Religions of Ancient China HTML version
Chapter 3. Taoism
Lao Tzu.--Meanwhile, other influences had been helping to divert the attention of
the Chinese people from the simple worship of God and of the powers of nature.
The philosophy associated with the name of Lao Tzu, who lived nobody knows
when,--probably about B.C. 600--which is popularly known as Taoism, from Tao,
the omnipresent, omnipotent, and unthinkable principle on which it is based,
operated with Confucianism, though in an opposite direction, in dislimning the old
faith while putting nothing satisfactory in its place. Confucianism, with its
shadowy monotheistic background, was at any rate a practical system for
everyday use, and it may be said to contain all the great ethical truths to be found
in the teachings of Christ. Lao Tzu harped upon a doctrine of Inaction, by virtue
of which all things were to be accomplished,--a perpetual accommodation of self
to one's surroundings, with the minimum of effort, all progress being spontaneous
and in the line of least resistance. Such a system was naturally far better fitted for
the study, where in fact it has always remained, than for use in ordinary life.
In one of the few genuine utterances of Lao Tzu which have survived the wreck
of time, we find an allusion to a spiritual world. Unfortunately, it is impossible to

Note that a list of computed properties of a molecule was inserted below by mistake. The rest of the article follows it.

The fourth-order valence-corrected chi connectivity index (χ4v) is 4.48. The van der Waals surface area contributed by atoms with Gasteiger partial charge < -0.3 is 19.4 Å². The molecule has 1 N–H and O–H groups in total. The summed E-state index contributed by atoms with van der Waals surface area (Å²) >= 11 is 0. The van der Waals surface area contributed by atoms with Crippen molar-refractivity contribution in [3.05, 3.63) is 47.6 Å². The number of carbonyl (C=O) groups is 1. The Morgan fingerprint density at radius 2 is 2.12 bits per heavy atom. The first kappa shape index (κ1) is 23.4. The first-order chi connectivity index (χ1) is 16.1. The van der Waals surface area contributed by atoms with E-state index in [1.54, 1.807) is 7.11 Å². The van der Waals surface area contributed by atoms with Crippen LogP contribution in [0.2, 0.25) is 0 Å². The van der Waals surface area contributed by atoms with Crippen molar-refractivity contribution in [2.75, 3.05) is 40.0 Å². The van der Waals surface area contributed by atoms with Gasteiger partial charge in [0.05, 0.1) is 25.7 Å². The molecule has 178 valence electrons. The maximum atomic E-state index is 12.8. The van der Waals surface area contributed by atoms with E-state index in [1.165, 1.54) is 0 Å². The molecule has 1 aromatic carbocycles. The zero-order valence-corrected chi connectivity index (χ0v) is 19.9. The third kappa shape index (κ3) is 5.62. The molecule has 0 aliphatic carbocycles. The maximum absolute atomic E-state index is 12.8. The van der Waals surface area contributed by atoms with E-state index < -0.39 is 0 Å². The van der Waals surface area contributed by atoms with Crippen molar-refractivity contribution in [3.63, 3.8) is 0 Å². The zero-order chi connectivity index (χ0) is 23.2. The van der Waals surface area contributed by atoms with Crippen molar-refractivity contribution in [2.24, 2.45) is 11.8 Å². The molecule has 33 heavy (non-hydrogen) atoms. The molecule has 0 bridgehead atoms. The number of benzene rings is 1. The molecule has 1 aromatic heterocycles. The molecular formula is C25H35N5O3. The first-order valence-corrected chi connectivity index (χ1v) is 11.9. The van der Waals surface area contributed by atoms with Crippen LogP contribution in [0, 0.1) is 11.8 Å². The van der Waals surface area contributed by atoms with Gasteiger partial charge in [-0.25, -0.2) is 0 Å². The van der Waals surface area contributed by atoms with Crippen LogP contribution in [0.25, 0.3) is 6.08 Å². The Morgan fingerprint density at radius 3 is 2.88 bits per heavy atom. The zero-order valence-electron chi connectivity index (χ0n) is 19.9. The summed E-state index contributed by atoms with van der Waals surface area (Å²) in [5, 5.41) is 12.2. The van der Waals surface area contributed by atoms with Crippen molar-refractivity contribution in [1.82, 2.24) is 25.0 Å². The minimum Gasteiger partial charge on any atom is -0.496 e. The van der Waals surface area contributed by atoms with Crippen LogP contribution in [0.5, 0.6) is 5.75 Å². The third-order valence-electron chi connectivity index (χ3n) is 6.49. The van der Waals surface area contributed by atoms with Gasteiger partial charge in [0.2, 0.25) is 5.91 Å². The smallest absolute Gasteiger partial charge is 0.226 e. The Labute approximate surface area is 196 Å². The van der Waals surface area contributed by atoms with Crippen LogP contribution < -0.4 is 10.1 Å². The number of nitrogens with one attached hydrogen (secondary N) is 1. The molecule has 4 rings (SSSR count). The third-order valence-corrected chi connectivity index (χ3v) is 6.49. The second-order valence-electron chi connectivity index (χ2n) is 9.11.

say exactly what the passage means. According to Han Fei (died B.C. 233), who
wrote several chapters to elucidate the sayings of Lao Tzu, the following is the
"Govern a great nation as you would cook a small fish (i.e. do not overdo it).
"If the empire is governed according to Tao, evil spirits will not be worshipped as
"If evil spirits are not worshipped as good ones, good ones will do no injury.
Neither will the Sages injure the people. Each will not injure the other. And if
neither injures the other, then there will be mutual profit."
The latter portion is explained by another commentator as follows:--
"Spirits do not hurt the natural. If people are natural, spirits have no means of
manifesting themselves; and if spirits do not manifest themselves, we are not
conscious of their existence as such. Likewise, if we are not conscious of the
existence of spirits as such, we must be equally unconscious of the existence of
inspired teachers as such; and to be unconscious of the existence of spirits and
of inspired teachers is the very essence of Tao."
Adumbrations of Heracleitus.--In the hands of Lao Tzu's more immediate
followers, Tao became the Absolute, the First Cause, and finally One in whose
obliterating unity all seemingly opposed conditions of time and space were